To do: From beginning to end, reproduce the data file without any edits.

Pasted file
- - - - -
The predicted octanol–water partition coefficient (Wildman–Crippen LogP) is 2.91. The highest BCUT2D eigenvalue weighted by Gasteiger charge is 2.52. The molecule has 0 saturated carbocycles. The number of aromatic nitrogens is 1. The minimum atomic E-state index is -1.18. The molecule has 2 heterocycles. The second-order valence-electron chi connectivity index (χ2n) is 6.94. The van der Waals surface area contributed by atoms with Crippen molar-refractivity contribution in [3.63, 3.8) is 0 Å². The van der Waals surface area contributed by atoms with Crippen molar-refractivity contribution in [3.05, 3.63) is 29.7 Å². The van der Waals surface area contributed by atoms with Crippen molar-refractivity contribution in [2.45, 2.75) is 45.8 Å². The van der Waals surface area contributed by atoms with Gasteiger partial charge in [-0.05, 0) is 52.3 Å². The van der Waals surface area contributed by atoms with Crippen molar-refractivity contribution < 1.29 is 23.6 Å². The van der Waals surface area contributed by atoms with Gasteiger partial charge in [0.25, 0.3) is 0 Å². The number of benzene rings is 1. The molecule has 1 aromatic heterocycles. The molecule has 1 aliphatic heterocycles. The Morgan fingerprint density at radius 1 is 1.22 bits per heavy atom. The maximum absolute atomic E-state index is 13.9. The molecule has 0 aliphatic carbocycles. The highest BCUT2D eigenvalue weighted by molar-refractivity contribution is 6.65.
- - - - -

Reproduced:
The predicted octanol–water partition coefficient (Wildman–Crippen LogP) is 2.91. The highest BCUT2D eigenvalue weighted by Gasteiger charge is 2.52. The molecule has 0 saturated carbocycles. The number of aromatic nitrogens is 1. The minimum atomic E-state index is -1.18. The molecule has 2 heterocycles. The second-order valence-electron chi connectivity index (χ2n) is 6.94. The van der Waals surface area contributed by atoms with Crippen molar-refractivity contribution in [3.63, 3.8) is 0 Å². The van der Waals surface area contributed by atoms with Crippen molar-refractivity contribution in [3.05, 3.63) is 29.7 Å². The van der Waals surface area contributed by atoms with Crippen molar-refractivity contribution in [2.45, 2.75) is 45.8 Å². The van der Waals surface area contributed by atoms with Gasteiger partial charge in [-0.05, 0) is 52.3 Å². The van der Waals surface area contributed by atoms with Crippen molar-refractivity contribution < 1.29 is 23.6 Å². The van der Waals surface area contributed by atoms with Gasteiger partial charge in [0.25, 0.3) is 0 Å². The number of benzene rings is 1. The molecule has 1 aromatic heterocycles. The molecule has 1 aliphatic heterocycles. The Morgan fingerprint density at radius 1 is 1.22 bits per heavy atom. The maximum absolute atomic E-state index is 13.9. The molecule has 0 aliphatic carbocycles. The highest BCUT2D eigenvalue weighted by molar-refractivity contribution is 6.65.